Brenna Lyons said...

Since I write dark, turmoil doesn't interfere with my characters. It's par for the course. I don't write linear or write one book at a time, though, so days when I am in real turmoil will often find me writing a fight scene or a scene of loss. Days when I am a little more centered will find me writing the HEA. My moods do seep into the characters, and the readers seem to like that honest emotion.

Of course, their emotions seep into me, as well, so there are times when I START the day in a fairly good mood and end moody, because the characters are in a bad way. It's a two way street.

Penelope Marzec said...

Hi Brenna!

I am not a linear writer, but I am forever going back to different scenes in my works-in-progress and fixing them so that the emotions will ring true.

Thanks for stopping by!

Anonymous said...

There is a certain sense of satisfaction in working out other people's problems when your own life is in turmoil, that is for sure!

MarkD60 said...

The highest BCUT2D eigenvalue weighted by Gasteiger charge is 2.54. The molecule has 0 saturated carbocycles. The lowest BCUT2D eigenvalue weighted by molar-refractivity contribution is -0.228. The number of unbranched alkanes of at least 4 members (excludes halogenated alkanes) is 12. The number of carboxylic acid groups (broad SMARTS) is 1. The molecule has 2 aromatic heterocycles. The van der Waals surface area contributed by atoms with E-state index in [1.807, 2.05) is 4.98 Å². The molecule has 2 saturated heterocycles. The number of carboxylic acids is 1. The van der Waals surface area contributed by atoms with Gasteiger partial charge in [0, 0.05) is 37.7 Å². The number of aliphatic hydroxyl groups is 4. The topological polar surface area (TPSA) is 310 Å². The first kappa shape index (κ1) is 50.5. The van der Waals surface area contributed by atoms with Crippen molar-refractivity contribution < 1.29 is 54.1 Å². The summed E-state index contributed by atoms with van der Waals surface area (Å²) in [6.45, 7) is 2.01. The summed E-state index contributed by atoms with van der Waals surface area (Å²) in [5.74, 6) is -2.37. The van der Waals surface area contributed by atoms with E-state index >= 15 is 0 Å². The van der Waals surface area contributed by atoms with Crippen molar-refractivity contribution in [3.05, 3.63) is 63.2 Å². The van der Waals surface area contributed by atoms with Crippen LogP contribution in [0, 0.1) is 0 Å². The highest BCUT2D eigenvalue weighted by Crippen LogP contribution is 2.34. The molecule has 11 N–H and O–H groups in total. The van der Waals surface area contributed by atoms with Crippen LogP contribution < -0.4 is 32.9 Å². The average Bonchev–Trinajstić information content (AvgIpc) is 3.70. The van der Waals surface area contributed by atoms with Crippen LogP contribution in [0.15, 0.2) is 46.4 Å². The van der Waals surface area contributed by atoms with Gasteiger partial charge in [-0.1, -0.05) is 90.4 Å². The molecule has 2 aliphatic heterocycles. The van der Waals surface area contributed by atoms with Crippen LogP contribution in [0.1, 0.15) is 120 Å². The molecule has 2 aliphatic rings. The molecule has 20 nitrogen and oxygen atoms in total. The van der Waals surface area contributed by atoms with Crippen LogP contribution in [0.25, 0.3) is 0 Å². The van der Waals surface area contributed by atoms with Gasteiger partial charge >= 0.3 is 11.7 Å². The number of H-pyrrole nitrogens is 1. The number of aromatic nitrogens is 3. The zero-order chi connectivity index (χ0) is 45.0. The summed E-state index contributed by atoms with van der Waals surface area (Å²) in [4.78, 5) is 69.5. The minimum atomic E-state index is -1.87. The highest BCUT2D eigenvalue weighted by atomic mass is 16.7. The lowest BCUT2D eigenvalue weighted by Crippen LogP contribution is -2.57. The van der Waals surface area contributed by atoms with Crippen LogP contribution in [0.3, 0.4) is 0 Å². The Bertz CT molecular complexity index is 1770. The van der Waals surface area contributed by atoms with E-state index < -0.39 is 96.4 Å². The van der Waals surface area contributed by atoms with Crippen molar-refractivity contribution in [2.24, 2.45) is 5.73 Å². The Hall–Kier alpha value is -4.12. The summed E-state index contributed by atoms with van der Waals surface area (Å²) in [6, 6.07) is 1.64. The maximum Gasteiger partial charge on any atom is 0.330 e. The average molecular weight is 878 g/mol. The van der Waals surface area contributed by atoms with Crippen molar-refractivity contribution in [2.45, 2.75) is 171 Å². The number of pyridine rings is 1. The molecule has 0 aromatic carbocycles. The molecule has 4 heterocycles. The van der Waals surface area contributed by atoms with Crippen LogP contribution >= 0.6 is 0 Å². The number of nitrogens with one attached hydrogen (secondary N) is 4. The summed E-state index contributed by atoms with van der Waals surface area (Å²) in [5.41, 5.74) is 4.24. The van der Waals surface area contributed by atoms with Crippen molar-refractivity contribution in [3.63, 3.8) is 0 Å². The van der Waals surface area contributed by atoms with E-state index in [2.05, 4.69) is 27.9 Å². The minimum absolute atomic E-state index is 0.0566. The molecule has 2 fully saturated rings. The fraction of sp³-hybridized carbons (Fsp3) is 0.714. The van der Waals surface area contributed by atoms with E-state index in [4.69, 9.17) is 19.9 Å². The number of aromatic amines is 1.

City Of Angels is a romance that doesn't have a happy ever after ending.

I've always wanted to read a book that ended like this:

"After the wedding, the young lovers were on their way to the airport for the honeymoon, when a giant foot came down from the sky and squished them" THE END.

I saw that on Monty Python.

Penelope Marzec said...


If a story doesn't have a happy ever after ending--or a happy for now ending--it's not a romance.

I was never a Monty Python fan--though all of my daughters are.

I want my HEA!

Unknown said...

You wrote - If a story doesn't have a happy ever after ending--or a happy for now ending--it's not a romance.

So Shakespeare's Romeo and Juliet isn't a romance? It the passionate story between two star-crossed lovers. They meet - they fall in love - they marry - they consummate - reality intrudes - they commit suicide. A romance without an HEA.

Penelope Marzec said...


Shakespeare's Romeo and Juliet is a tragedy. Shakespeare wrote tragedies, histories, and comedies.

Romeo and Juliet were deeply in love, but they died--no HEA. Very unhappy. :-(

Very much a tragedy. Not a romance.